UW researchers encourage essential workers to participate in COVID-19 prevention study

Generic Coronavirus
Generic Coronavirus(Associated Press)
Published: Mar. 30, 2021 at 8:52 PM CDT
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MADISON, Wis. (WMTV) - University of Wisconsin School of Medicine and Public Health researchers are encouraging essential workers Tuesday who cannot work remotely to take part in a study that will look into practices to prevent COVID-19 infections.

Researchers at the school are investigating whether commonly used oral and nasal antiseptics, in addition to wearing a mask and doing proper hand hygiene, can prevent the coronavirus.

Participants in the study can include firefighters, police officers, day care workers, grocery store employees and more.

The Role of Naso-oropharyngeal Antiseptic Decolonization to Reduce COVID-19 Viral Shedding and Disease Transmission study, commonly known as the SHIELD study, launched in the summer of 2020.

Dr. Nasia Safdar, medical director of infection control at UW Health and co-principal investigator of the SHIELD study, said health care workers have been at risk for COVID-19, but so are other essential workers.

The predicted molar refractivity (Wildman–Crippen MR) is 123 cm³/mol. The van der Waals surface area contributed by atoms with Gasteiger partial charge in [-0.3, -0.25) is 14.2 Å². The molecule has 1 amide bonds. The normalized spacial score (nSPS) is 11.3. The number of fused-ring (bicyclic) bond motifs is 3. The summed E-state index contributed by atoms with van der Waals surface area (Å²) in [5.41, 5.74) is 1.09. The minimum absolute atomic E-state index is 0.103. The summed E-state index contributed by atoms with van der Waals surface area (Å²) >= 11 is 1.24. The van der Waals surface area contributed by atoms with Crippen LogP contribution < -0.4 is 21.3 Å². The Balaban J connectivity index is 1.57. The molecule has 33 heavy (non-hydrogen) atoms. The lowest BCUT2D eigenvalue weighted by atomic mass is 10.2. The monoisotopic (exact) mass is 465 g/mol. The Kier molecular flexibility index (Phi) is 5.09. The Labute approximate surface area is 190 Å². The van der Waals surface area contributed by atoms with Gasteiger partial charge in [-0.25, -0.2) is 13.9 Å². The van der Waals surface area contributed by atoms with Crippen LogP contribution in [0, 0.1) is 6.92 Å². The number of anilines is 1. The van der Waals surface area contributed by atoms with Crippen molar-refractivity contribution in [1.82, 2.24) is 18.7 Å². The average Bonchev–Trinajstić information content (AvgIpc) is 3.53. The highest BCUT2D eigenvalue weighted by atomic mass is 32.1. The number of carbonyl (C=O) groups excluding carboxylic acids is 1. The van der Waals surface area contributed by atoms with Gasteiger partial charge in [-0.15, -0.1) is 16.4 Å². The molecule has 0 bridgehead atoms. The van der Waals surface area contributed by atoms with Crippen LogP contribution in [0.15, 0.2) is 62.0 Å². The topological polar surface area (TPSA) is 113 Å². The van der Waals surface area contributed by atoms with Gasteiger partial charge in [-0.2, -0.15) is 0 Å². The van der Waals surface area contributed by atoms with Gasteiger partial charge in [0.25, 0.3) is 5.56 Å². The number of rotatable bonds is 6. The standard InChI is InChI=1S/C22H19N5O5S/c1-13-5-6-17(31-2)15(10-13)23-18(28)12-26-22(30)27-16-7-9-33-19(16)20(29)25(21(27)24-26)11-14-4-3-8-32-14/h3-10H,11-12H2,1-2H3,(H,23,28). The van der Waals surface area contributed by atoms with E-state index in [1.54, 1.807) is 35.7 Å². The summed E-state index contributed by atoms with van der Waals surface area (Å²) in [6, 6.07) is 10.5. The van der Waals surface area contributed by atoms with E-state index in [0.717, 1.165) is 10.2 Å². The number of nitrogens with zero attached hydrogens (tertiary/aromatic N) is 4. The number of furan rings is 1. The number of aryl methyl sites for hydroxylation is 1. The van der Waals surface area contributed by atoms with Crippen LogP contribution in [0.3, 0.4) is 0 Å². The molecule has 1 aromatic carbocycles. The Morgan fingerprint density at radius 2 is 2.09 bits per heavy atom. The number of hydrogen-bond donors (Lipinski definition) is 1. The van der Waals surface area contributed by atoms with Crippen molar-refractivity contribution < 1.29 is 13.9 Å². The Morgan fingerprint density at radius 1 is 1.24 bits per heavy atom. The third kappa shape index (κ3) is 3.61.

“Plus, many of these essential workers do not have access to the same PPE healthcare workers have, and they more often encounter people not wearing masks,” Dr. Safdar said. “We think these antiseptic interventions could prevent COVID-19, so we decided to open enrollment to a wider range of at-risk individuals.”

Researchers say while vaccinations are ramping up, the study will help experts learn if these antiseptics can prevent people who do not get vaccinated. The intervention could also help people who have been vaccinated, the school continued, saying vaccines have not always shown equal effectiveness against COVID-19 variants. Leaders of the study believe using these common antiseptics could work against COVID-19 variants.

“If this study shows that the intervention reduces the amount of virus present in participants’ noses and reduces diagnoses of COVID-19, it may also be useful against other respiratory viruses such as influenza or future emerging viruses,” said Dr. Safdar.

The trial will last 10 weeks per participant and they will use a mouthwash four times a day for three weeks. Test participants will also use nasal swabs two times a day.

Participant would then report any COVID-19 symptoms or diagnoses at this time, as well as collect nasal samples.

Researchers believe they will complete the study later this summer.

There are currently 75 people enrolled in the study, but the School of Medicine and Public Health is hoping at least 25 more people enroll. Those who are interested in participating should visit the website, contact research coordinators at, or call (608) 262-6560.

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